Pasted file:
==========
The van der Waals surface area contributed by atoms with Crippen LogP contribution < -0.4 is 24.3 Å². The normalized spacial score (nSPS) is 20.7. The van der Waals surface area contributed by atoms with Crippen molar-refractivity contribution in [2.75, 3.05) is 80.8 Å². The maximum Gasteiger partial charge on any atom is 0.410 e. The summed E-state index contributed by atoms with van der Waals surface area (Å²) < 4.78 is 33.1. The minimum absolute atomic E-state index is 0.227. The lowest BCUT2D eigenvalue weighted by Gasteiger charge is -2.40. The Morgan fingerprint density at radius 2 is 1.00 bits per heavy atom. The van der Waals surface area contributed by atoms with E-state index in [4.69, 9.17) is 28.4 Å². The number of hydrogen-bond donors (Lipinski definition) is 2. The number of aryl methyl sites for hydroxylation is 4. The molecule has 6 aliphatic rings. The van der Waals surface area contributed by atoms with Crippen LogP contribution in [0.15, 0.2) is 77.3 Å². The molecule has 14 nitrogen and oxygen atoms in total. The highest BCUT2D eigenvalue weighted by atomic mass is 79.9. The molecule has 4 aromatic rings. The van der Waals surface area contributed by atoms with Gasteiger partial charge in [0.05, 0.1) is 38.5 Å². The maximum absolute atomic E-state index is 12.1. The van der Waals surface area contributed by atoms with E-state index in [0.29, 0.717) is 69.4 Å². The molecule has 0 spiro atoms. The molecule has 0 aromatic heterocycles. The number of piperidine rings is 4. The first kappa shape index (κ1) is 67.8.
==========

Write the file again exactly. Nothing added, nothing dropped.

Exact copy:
The van der Waals surface area contributed by atoms with Crippen LogP contribution < -0.4 is 24.3 Å². The normalized spacial score (nSPS) is 20.7. The van der Waals surface area contributed by atoms with Crippen molar-refractivity contribution in [2.75, 3.05) is 80.8 Å². The maximum Gasteiger partial charge on any atom is 0.410 e. The summed E-state index contributed by atoms with van der Waals surface area (Å²) < 4.78 is 33.1. The minimum absolute atomic E-state index is 0.227. The lowest BCUT2D eigenvalue weighted by Gasteiger charge is -2.40. The Morgan fingerprint density at radius 2 is 1.00 bits per heavy atom. The van der Waals surface area contributed by atoms with E-state index in [4.69, 9.17) is 28.4 Å². The number of hydrogen-bond donors (Lipinski definition) is 2. The number of aryl methyl sites for hydroxylation is 4. The molecule has 6 aliphatic rings. The van der Waals surface area contributed by atoms with Crippen LogP contribution in [0.15, 0.2) is 77.3 Å². The molecule has 14 nitrogen and oxygen atoms in total. The highest BCUT2D eigenvalue weighted by atomic mass is 79.9. The molecule has 4 aromatic rings. The van der Waals surface area contributed by atoms with Gasteiger partial charge in [0.05, 0.1) is 38.5 Å². The maximum absolute atomic E-state index is 12.1. The van der Waals surface area contributed by atoms with E-state index in [0.29, 0.717) is 69.4 Å². The molecule has 0 spiro atoms. The molecule has 0 aromatic heterocycles. The number of piperidine rings is 4. The first kappa shape index (κ1) is 67.8.